Lionel Bawden was born in Auburn, NSW in 1974 and currently lives and works in Northern NSW.
Bawden has a Masters of Fine Arts, from Sydney College of the Arts, Sydney University (2015) and a Bachelor of Visual Arts with Honours (painting) from the Australian National University Institute of the Arts, Canberra School of Art, Canberra (1997).
Bawden has exhibited widely both within Australia and internationally. His work is held in major public and private collections including the Queensland Art Gallery, Brisbane, National Gallery of Victoria, Melbourne, Newcastle Region Gallery, Newcastle, NSW, Artbank, and Macquarie Bank collection.
Lionel Bawden is known for his signature sculptural works made from myriad undulations of Staedtler hexagonal coloured pencils fused together and carved for cryptic amorphous objects that transport the everyday source material beyond the known and commonplace.
Working with thick impasto mark making Ashlee Becks’ heavily worked surfaces, act as a metaphor for self-discovery and healing. Through borders and painted fragments collaged onto the canvases, Becks’ delves into aspects of identity, seeking an understanding and resolution of ‘the self.’
Through her painting practice, a material sensibility guides her work, with loving, performative, and visceral strokes, juxtaposed with intricate detail, enabling viewers to sense the presence of the artist in each work.
In 2020, Ashlee Becks graduated with First Class Honours in Fine Arts at the Queensland College of Art, Griffith. In October of that year, she won the Emerging Artist Award at the Brisbane Portrait Prize and also exhibited her first solo show at Grey Street Gallery in Brisbane.
In 2021, Ashlee undertook a short-term residency at Salamanca Art Centre and was selected as a finalist for the Brett Whiteley Travelling Art Scholarship and the Sunshine Coast Art Prize.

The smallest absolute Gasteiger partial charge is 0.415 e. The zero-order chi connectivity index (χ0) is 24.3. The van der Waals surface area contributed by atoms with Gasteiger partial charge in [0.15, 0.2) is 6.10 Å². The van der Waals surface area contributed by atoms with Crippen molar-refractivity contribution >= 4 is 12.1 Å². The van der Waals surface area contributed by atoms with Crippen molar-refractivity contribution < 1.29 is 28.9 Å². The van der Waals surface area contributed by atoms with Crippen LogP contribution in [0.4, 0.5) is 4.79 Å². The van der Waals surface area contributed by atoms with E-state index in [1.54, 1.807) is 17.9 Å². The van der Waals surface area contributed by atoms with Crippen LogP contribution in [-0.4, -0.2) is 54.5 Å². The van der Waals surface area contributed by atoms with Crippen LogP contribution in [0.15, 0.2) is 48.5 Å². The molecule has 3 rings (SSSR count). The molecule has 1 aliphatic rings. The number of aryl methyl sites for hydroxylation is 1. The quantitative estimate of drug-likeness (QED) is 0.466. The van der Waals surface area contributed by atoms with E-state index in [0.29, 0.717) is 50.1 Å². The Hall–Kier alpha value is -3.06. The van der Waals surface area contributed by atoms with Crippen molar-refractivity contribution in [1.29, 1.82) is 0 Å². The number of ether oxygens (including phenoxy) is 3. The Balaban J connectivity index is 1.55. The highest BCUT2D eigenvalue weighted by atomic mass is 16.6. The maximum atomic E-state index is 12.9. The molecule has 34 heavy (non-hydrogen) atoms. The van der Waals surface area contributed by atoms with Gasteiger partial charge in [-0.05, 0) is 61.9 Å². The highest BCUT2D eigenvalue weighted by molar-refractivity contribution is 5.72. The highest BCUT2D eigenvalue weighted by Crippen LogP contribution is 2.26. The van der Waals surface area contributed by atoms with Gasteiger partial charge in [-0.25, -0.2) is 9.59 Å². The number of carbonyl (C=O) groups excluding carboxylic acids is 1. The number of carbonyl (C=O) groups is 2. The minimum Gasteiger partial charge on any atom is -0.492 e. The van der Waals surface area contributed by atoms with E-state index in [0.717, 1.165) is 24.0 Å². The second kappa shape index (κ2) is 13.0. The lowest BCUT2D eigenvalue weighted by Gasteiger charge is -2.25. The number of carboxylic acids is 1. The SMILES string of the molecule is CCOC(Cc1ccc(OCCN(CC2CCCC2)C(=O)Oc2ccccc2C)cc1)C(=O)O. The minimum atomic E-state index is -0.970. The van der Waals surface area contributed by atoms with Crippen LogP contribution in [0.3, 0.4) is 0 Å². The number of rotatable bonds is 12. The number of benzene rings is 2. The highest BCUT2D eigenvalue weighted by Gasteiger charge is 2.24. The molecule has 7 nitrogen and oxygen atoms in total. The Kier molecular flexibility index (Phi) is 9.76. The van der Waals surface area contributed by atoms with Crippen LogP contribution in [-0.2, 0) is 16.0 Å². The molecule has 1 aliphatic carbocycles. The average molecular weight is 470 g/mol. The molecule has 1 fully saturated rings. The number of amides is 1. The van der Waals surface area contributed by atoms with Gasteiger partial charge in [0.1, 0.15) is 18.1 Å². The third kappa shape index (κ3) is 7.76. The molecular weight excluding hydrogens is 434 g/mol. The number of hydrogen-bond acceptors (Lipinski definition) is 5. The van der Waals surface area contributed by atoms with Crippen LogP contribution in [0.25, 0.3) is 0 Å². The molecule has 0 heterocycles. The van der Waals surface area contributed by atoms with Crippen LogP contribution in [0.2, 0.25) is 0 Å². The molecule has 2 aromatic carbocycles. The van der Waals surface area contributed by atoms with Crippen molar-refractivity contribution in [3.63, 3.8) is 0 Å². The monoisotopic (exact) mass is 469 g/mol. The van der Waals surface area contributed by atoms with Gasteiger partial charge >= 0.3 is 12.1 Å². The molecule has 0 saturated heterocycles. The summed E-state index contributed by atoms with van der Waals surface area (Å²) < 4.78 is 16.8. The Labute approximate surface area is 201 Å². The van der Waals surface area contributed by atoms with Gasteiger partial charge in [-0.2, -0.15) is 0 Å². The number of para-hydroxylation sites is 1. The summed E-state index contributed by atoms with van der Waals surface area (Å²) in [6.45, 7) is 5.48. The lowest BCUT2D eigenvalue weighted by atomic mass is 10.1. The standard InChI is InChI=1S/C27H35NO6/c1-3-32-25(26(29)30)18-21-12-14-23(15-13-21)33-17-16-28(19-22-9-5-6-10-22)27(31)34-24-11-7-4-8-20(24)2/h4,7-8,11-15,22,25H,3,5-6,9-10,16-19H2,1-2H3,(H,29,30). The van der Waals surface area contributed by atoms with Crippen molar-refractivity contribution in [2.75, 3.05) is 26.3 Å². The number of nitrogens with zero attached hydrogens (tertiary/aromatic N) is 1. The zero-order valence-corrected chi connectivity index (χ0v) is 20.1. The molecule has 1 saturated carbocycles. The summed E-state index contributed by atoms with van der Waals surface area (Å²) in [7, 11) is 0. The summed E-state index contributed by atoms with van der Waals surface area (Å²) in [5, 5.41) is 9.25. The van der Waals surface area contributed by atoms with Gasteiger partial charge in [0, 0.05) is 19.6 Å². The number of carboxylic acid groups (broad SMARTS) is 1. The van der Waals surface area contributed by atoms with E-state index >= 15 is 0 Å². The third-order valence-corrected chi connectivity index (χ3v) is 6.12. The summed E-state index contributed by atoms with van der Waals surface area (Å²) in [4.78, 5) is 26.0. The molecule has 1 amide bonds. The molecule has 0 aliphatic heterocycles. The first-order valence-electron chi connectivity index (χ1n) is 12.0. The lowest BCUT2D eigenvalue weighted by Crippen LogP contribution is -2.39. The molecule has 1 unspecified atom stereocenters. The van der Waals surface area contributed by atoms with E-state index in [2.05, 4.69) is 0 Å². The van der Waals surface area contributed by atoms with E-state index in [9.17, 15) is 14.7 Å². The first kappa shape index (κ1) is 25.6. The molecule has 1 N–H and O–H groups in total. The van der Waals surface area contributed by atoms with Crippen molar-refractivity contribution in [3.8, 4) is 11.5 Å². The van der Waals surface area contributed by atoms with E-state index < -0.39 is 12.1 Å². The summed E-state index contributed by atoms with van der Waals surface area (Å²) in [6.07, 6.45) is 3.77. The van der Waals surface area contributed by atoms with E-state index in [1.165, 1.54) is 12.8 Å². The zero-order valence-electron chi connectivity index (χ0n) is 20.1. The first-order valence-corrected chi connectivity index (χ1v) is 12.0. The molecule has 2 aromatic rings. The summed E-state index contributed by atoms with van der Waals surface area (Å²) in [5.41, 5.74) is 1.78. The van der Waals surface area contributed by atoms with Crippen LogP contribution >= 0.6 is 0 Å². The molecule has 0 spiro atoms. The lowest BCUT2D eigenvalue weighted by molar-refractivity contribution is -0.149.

Ashlee has participated in many group exhibitions and has been the recipient of the ‘Arts in Bark’ Bursary and the Individuals Funding Program by Arts Queensland.
Expressing material transitions between liquid and solid states, Nick Millen’s work combines seemingly disparate elements into integrated wholes. Paint, waste, plastics, pigments, dust, stones, sand, dye and earth are mixed with concrete and cast into solid forms. These forms/sculptures become the subjects of Millen’s paintings and are subsequently broken up and ground down into hand-dyed canvases.
Jiaxin Nong, born in Guangzhou, China in 1988, studied at the Guangzhou Academy of Fine Arts and immigrated to Australia in 2009. She graduated with a diploma of Visual Arts from the Royal Melbourne Institute of Technology in 2012 and received a bachelor’s degree from the Victorian College of the Arts in 2015. Nong is currently working and living in Melbourne.
Like many other immigrants, the conflict of cultural awareness is an important factor influencing Jiaxin’s artistic practice. This is not only a conversation between Eastern and Western contemporary art concepts, methods, and techniques; but a response to the impact brought about by changes in lifestyle.
This has led Jiaxin to use various media in her work. Uneasy using only one artistic discipline to express herself accurately, Jiaxin moves between media as it is needed. Because life is always in flux, ideas are inherently shifting and evolving with it. Suitable tools are needed to achieve the specifics of each artistic expression. These tools include painting, sculpture, installation, sound, and photography.
Just as the mediums she uses are varied, her creative themes vary as she makes her way through the ever-changing conditions and stages of life.
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